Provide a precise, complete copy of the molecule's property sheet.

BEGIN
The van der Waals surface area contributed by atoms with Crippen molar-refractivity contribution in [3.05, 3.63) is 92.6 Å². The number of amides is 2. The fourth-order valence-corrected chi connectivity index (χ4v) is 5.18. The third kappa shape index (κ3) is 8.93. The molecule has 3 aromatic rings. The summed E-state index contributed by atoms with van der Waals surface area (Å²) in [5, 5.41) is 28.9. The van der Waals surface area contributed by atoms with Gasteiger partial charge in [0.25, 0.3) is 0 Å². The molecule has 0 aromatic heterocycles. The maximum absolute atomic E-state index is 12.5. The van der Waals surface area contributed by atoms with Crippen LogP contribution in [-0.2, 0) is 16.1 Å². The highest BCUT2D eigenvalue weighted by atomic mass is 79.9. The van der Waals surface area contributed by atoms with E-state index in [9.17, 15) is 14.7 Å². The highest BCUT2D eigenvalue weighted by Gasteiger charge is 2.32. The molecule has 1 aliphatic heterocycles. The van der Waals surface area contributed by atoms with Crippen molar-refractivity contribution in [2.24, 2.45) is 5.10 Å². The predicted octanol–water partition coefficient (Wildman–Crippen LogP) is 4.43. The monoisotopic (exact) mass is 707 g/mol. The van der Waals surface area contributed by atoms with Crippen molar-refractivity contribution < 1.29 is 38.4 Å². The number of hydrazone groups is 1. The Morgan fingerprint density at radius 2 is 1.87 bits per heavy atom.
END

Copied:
The van der Waals surface area contributed by atoms with Crippen molar-refractivity contribution in [3.05, 3.63) is 92.6 Å². The number of amides is 2. The fourth-order valence-corrected chi connectivity index (χ4v) is 5.18. The third kappa shape index (κ3) is 8.93. The molecule has 3 aromatic rings. The summed E-state index contributed by atoms with van der Waals surface area (Å²) in [5, 5.41) is 28.9. The van der Waals surface area contributed by atoms with Gasteiger partial charge in [0.25, 0.3) is 0 Å². The molecule has 0 aromatic heterocycles. The maximum absolute atomic E-state index is 12.5. The van der Waals surface area contributed by atoms with Crippen LogP contribution in [-0.2, 0) is 16.1 Å². The highest BCUT2D eigenvalue weighted by atomic mass is 79.9. The van der Waals surface area contributed by atoms with E-state index in [9.17, 15) is 14.7 Å². The highest BCUT2D eigenvalue weighted by Gasteiger charge is 2.32. The molecule has 1 aliphatic heterocycles. The van der Waals surface area contributed by atoms with Crippen molar-refractivity contribution in [2.24, 2.45) is 5.10 Å². The predicted octanol–water partition coefficient (Wildman–Crippen LogP) is 4.43. The monoisotopic (exact) mass is 707 g/mol. The van der Waals surface area contributed by atoms with Crippen molar-refractivity contribution < 1.29 is 38.4 Å². The number of hydrazone groups is 1. The Morgan fingerprint density at radius 2 is 1.87 bits per heavy atom.